- The Seforim blog has an interesting post about women, Simchas Torah, and censorship. One interesting part, from the beginning:But it turns out that this was a mistranslation of the English original, which read:
אבל שמחת תורה בישיבה היה משהו
מיוחד. הנשים עמדו בפינת בית המדרש מאחורי מחיצה, ומחכות בהתרגשות לתחילת
ההקפות! (מפיהם, עמ' 199).ש
“The woman would stand in a corner of the bais medrash separated from the men and wait excitedly for the Hakofos to begin” (p.76).Thus, the translator read into it nonexistent mechitzot, and other eyewitnesses contradict that there were any mechitzot.
- At Machshevos Adam, why God created woman. Make sure you read to the end, with the modified glasses. At least this person does not impose his tzius chumras on women, but imposes it upon himself. Still, I don't believe such an obsession, to such an extent, is healthy.
- At the Rebbetzin's Husband, spawning a Kugel generation, and the problem with know-nothings spouting off conclusions along the lines of an established methodology. See also at Hirhurim, where Rabbi Gil Student thinks peshat is on the side of Chazal's traditional interpretation. And here at parshablog, in four posts (part one, two, three, four).
- At the Yeshiva World, how the kannoim have won -- how Chabad Simchas Beis HaShoevas in Yerushalayim are a thing of the past, due to stated tznius concerns. I remember the condemnations in years past because of this cause.
- Modern Uberdox and Emes veEmunah about Rav Aharon Soloveichik, zatza"l.
- At Docs's Talk, a citation from Memri about the nature of the 70 virgins awaiting Muslim martyrs in paradise. Excerpts:
Allah said that the black-eyed virgins are beautiful white young women, with black pupils and very white retinas, whose skin is so delicate and bright that it causes confusion. Allah said that they are like hidden pearls. They have wide eyes, and they have not been touched by man or jinn. They are virgins, who yearn for their husbands. They are all the same age, morally and physically beautiful. They are like precious gems and pearls in their splendor, their clarity, their purity, and their whiteness. They are like hidden pearls – as pure as a pearl within a shell, untouched by man. Each one of them is so beautiful that you can see the bone-marrow through the delicate flesh on their legs.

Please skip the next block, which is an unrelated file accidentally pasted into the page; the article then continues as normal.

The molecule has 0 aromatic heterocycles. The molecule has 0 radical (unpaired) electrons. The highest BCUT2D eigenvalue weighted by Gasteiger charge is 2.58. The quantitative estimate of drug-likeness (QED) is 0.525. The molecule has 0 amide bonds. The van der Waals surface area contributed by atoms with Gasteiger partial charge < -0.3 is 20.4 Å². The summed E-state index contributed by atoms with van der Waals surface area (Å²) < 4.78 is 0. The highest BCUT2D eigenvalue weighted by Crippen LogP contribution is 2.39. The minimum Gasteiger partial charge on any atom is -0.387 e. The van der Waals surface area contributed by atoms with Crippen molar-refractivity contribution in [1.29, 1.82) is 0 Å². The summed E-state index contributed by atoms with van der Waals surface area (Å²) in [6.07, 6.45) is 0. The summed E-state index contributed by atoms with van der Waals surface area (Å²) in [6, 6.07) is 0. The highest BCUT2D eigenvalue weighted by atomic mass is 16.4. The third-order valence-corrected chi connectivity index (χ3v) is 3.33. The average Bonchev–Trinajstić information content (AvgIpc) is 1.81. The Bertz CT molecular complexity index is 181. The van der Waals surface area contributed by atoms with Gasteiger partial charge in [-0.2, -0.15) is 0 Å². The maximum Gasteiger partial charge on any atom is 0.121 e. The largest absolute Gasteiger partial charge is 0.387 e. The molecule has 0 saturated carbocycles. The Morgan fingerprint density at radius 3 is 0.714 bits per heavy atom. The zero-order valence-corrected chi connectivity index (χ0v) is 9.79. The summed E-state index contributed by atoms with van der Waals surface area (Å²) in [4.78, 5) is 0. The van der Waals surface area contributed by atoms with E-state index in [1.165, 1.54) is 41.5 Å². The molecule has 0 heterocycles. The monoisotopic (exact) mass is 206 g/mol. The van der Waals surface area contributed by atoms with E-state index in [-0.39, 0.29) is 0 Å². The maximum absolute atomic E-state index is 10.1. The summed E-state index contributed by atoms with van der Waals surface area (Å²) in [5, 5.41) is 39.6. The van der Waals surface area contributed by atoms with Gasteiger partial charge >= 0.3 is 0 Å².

"Such brilliant beauty does not exist in this world. Where can you find such beauty? Whereas the women of this world may suffer, for days and nights, from menstruation, from blood for 40 days after childbirth, from vaginal bleeding and from diseases – the women of Paradise are pure, unblemished, menstruation-free, free of feces, urine, phlegm, children... Moreover, Allah cleaned them of all impure and foul things, both in appearance and character.
"They are restricted to tents, locked up for the husband. There is no such thing as going out. When he comes home – they are there. There is no such thing in Paradise as a man coming home and not finding his wife there. Allah described them as women who lower their gaze, and never look at anybody but their husband. As for deriving pleasure – the man is given the strength of..."
I wonder if one can judge a religion by the character of its paradise. This is an extremely carnal conception of the world to come, and in it the women are merely objects, with no faults and no personality. This is then what they want even in this world, which is apparent anyway. Meanwhile, Jewish tradition has, for example, the husband and wife's souls joined in the afterlife, under the same canopy. And we picture the afterlife as Talmidei Chachamim learning Torah in the bet din shel maalah.
However, to cite Wikipedia on these Houri:
Islam also has a strong mystical tradition which places these heavenly delights in the context of the ecstatic awareness of God.I wonder if this is the popular conception. I get the strong sense that it is not.
- Also, at parshablog, see my Succot-related posts.
Wednesday, October 07, 2009